Richeson also sought help from Wolfe and Jones to carry out his plan. The three inmates agreed that the first one to "bond out" would help the others get out; Jones also agreed that if he bonded out he would help find weapons to use in the plan to murder Mucha and Koonce's parents. At that time Richeson offered to pay Jones between $700-$1000 if he could get a gun for the murder, but Jones testified that he told Richeson he wasn't worried about the money. Wolfe bonded out first in August 2000, without help from Jones or Richeson, and once out of jail he avoided contact with Richeson. Jones made bond in November 2000, again without help from Wolfe or Richeson; shortly before Jones left the jail, Richeson asked him if he was still in on the plan. Jones pointed out that Richeson had not helped him make bond, as he had promised to do, but added that he would nevertheless see what he could do to help. Richeson then sent Jones two letters in December of 2000, imploring him to help him kill Mucha and kidnap Koonce's parents; the second of the two letters was written in a crude code which was supposed to be read using the "decoder" contained in the first letter.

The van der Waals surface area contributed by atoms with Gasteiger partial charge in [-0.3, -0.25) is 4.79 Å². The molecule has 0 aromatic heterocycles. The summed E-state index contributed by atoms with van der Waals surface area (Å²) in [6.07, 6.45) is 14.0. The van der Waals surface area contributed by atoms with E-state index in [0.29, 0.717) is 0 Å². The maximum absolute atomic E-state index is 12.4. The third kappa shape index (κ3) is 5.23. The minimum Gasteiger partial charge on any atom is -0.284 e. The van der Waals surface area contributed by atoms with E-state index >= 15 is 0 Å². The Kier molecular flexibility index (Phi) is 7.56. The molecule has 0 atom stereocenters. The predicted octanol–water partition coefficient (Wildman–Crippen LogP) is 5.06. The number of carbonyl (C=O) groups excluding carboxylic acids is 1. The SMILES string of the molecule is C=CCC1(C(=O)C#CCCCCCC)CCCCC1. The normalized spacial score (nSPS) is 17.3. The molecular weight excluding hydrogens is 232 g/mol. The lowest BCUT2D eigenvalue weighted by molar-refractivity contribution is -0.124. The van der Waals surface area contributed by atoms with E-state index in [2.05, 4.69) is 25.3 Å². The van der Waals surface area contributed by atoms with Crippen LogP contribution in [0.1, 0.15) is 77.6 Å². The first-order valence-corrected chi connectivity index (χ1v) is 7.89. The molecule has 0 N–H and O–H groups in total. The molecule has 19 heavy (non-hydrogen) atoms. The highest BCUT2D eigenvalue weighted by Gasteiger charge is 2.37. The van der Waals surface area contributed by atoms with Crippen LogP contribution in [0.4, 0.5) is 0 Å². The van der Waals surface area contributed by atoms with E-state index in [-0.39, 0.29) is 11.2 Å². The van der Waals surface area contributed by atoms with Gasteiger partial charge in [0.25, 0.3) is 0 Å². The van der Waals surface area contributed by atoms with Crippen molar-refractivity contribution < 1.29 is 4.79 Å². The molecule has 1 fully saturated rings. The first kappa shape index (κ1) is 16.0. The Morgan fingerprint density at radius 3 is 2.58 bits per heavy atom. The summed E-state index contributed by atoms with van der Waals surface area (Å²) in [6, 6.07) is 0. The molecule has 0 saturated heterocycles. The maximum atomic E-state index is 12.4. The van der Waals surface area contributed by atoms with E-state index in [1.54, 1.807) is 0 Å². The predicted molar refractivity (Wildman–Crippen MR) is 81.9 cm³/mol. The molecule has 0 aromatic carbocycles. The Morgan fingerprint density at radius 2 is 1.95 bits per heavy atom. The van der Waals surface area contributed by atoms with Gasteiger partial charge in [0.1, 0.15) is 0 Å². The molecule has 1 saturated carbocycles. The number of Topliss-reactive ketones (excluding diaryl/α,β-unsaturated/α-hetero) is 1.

Unknown to either Jones or Richeson, Wolfe had informed an agent from the Bureau of Alcohol, Tobacco, and Firearms ("ATF") of Richeson's plan to murder Mucha and Koonce's parents while Wolfe was still incarcerated. Although Wolfe had avoided contact with Richeson after his release from jail in August of 2000, he received a call from an unidentified person in December of 2000 telling him that he had better start taking Richeson's calls. Later in December, Wolfe accepted a collect call from Richeson, who wanted to tell Wolfe how to carry out the kidnaping of Koonce's parents. Immediately after this call, Wolfe contacted ATF and told them that Richeson's plot to kill and kidnap witnesses was still active and seemingly genuine; ATF then began taping Richeson's calls from jail to Wolfe, Jennifer, and Jones.
Wolfe next introduced undercover ATF agent Joe Molina to Jennifer and Jones, telling them that Molina was his partner who would help carry out Richeson's plans. Several phone conversations between Wolfe, Molina, Jennifer, Jones, and Richeson were recorded during the month of January 2001, and these conversations revealed that Richeson was planning to enlist the help of Jones and others to kill and intimidate witnesses who would testify against him at his upcoming trial in February. In addition to Mucha and Koonce's parents, Richeson plotted to murder other witnesses (the O'Neal twins and Bob Holota) and the state prosecutor; he also planned to bribe the state trial judge and intimidate a juror by threatening his or her family.